Spike Mendelsohn Evicted from His Capitol Hill Rental House
U.S. Marshals evicted Good Stuff Eatery chef and owner Spike Mendelsohn and his friend and business partner, Mike Colletti, from their Capitol Hill rental house this morning after the pair owed more than $8,000 to the landlords, said Joel Truitt, property manager for owners Brian and Elizabeth Wetzler.
When Marshals arrived at 9:30 a.m., they found neither Mendelsohn nor Colletti on the property. Instead, Truitt said, they found another man and woman apparently living there. "We don't know who they were," Truitt said. Marshals hauled the home's possessions to the curb, including futons, a big-screen TV, and a table with eight chairs, the property manager said. The man found living there salvaged his own possessions, Truitt added, but allowed the rest of the stuff to be looted by people in the neighborhood.
News of the eviction comes not long after Mendelsohn started talking publicly about his takeover of Zack's Taverna, next door to Good Stuff, and his plans to convert the joint to a pizzeria. He's also been talking about expanding the Good Stuff brand.
In July of last year, Mendelsohn and Colletti signed a one-year lease on the house in 400 block of 15th Street SE, Truitt said. The tenants started off well, paying their rent, but by January of this year, the Wetzlers were forced to turn to the courts when the burger men owed $4,600 in back rent and late fees, Truitt said. Mendelsohn and Colletti were paying $2,200 a month in rent.
Neither showed up for a court hearing on Feb. 25, Truitt said. A writ of restitution eviction notice was then issued on March 11. All along the way, Truitt said, Mendelsohn and Colletti were notified about the ongoing legal proceedings, by both the courts and the landlords. Letters, in fact, were sent to the tenants, the family, and to Good Stuff Eatery, the property manager said. Truitt even called Spike Mendelsohn's father, Harvey, to try to get some resolution. A couple of checks then arrived in March, Truitt said, totaling about $3,500.
But by May, the tenants owed $8,700 in rent, late fees, and attorneys' fees, Truitt said. This was money the Wetzlers needed to cover their own mortgage, said Elizabeth Wetzler, who called from Bogotá, Colombia, where she and her husband are stationed. Brian Wetzler is a commander in the U.S. Coast Guard, and they're expecting their first child.
The turn-of-the-century rowhouse on Capitol Hill is the couple's only rental property. It's a two-bedroom, two-bath home with new hardwood floors, a remodeled kitchen, and central air. "It's a cute little house," Elizabeth Wetzler said.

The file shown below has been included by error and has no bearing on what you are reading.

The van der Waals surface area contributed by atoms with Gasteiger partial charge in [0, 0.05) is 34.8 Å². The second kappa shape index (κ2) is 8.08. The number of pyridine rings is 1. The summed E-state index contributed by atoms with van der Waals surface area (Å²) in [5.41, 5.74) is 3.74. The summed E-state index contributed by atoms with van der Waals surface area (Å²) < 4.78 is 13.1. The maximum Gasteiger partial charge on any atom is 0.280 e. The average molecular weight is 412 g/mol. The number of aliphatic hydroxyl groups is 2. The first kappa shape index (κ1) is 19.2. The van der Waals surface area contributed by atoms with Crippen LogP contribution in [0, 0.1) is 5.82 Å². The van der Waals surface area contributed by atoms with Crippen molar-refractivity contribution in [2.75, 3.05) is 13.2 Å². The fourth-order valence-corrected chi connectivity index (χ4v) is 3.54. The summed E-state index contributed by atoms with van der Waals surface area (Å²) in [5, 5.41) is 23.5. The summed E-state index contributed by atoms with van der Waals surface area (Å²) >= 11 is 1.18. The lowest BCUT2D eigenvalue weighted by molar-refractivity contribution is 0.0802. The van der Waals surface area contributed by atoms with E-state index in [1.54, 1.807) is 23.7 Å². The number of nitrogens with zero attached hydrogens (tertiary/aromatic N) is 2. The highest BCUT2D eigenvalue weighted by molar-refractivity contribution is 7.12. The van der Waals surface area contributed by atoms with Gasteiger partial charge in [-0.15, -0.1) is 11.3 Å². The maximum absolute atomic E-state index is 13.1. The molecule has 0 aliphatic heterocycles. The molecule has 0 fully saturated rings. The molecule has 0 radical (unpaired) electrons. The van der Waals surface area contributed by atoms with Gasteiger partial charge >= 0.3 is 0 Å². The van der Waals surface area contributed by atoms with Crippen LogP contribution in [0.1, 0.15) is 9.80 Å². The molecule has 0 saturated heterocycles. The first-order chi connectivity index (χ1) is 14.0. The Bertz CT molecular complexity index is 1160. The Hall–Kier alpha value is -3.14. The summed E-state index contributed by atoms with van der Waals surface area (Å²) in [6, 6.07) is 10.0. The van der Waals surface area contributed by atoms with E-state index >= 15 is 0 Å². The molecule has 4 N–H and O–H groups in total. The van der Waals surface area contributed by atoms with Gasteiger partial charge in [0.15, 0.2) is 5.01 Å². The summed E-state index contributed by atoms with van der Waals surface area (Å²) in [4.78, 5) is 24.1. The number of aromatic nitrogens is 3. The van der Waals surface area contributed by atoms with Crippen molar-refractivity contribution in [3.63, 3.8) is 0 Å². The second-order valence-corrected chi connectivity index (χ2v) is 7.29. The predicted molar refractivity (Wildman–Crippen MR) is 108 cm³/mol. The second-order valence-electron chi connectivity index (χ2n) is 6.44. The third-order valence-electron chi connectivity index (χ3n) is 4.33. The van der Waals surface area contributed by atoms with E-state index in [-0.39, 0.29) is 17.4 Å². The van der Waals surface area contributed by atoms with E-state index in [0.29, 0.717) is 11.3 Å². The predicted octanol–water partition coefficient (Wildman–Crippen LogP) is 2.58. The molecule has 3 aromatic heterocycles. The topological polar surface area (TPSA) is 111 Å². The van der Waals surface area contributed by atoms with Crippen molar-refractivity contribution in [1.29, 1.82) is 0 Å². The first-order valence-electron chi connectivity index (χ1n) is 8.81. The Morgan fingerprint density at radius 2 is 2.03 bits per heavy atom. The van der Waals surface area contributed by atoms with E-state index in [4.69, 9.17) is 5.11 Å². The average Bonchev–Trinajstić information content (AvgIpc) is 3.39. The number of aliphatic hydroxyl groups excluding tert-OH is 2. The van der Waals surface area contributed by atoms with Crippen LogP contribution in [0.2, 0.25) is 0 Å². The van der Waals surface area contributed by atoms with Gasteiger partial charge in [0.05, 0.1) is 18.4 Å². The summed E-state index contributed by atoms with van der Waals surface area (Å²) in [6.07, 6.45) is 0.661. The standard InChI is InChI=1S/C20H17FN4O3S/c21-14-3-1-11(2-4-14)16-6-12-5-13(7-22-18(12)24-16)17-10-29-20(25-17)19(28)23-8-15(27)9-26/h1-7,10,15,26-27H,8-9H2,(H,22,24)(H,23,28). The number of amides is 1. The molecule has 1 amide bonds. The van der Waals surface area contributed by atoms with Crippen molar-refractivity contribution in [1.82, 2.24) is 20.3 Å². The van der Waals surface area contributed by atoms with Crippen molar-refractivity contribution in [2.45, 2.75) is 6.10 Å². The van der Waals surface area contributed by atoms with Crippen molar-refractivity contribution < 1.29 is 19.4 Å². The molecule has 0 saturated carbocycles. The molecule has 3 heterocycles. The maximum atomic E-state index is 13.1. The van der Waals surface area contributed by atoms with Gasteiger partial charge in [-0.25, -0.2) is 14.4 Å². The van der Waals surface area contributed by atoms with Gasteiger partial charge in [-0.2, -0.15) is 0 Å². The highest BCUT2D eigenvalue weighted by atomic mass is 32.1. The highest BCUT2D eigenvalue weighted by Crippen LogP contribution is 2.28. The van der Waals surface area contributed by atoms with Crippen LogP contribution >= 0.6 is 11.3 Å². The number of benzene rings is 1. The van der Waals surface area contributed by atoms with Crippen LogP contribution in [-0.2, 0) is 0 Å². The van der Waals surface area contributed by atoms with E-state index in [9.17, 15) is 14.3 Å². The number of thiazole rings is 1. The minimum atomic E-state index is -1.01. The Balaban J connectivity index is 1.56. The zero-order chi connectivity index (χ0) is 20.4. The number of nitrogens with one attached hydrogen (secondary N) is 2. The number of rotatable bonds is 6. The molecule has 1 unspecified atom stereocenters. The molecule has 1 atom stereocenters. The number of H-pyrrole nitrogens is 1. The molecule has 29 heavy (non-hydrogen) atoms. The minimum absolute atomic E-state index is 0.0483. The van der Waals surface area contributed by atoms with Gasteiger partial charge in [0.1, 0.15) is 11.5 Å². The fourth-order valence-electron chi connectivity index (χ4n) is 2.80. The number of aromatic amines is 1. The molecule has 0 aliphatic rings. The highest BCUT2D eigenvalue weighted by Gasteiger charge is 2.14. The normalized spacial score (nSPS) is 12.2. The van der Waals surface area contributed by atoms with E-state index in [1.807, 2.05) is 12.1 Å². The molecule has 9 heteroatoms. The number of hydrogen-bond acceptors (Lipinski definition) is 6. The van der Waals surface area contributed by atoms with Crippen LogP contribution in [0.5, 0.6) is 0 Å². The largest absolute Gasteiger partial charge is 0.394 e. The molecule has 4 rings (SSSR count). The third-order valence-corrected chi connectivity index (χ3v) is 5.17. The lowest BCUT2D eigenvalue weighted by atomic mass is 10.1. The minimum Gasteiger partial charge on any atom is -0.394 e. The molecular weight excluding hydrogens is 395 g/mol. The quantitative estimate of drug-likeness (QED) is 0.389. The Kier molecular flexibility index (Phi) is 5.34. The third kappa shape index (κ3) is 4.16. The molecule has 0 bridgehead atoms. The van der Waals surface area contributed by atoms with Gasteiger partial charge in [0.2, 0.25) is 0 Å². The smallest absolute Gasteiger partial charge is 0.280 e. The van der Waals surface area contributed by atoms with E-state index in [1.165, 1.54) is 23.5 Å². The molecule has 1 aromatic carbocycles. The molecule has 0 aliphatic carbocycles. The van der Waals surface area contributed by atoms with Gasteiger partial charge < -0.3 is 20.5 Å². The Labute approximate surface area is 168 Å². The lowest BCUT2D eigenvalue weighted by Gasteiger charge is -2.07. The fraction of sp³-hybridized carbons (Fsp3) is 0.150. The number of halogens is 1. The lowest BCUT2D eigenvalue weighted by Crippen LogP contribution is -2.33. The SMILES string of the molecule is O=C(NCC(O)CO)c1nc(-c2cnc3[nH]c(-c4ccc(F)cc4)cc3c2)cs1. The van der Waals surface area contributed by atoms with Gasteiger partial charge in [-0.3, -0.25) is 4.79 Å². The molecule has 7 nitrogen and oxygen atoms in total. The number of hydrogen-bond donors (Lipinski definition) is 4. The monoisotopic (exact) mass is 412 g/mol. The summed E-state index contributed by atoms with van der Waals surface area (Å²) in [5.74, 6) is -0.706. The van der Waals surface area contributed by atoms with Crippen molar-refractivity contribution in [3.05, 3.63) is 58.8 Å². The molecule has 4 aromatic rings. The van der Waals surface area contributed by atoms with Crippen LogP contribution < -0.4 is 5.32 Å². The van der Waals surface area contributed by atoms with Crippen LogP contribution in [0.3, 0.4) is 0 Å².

Wetzler said she and her husband have been more than accommodating with their tenants, repeatedly trying to contact Mendelsohn and Colletti to get them to live up to the terms of the lease. The couple even extended the date of the eviction when the weather proved lousy in late April, she said. They didn't want to "do the eviction if we were going to put someone out in the rain and snow."
Micheline Mendelsohn, Spike's sister and spokeswoman for Good Stuff Eatery, called late this afternoon to explain her brother's side of the story. She said that Spike had signed a lease in June — or one month before his lease with the Wetzlers — to live with his girlfriend at another Capitol Hill location. Micheline Mendelsohn says that her brother transferred his share of the 15th Street lease to another Good Stuff Eatery cook, Brian Lacayo, who lived in the house with Colletti.
It was Lacayo who was on premise when the Marshals arrived this morning, the spokeswoman said. She didn't know who the unidentified woman was.
Whoever was responsible, Micheline Mendelsohn said she couldn't explain why the cooks didn't pay their rent. "The guys' get a salary," she said. None of the Good Stuff guys had a comment for the record.
The alleged lease transfer was news to Elizabeth Wetzler when Y&H contacted her a second time. "We never, ever heard of that, and certainly he never asked permission to do so," the owner said. What's more, Wetzler added, Spike Mendelsohn's name was still on all the legal documents coming from the courts.
"Why didn't he just pick up the phone and say, 'Please don't drag my name through this,'" Wetzler said, since he's claiming to no longer be party to the lease.
Wetzler called back early this evening to say that her husband, Brian, had just spoke with Truitt, their property manager, who had also not heard about the lease transfer. The only people legally responsible for the rent, she added, were Spike Mendelsohn and Mike Colletti.
"We were looking forward to eating some of his hamburgers when we got back to D.C.," Elizabeth Wetzler said. "But I don't think we're going to go to his business now."
Photo by Darrow Montgomery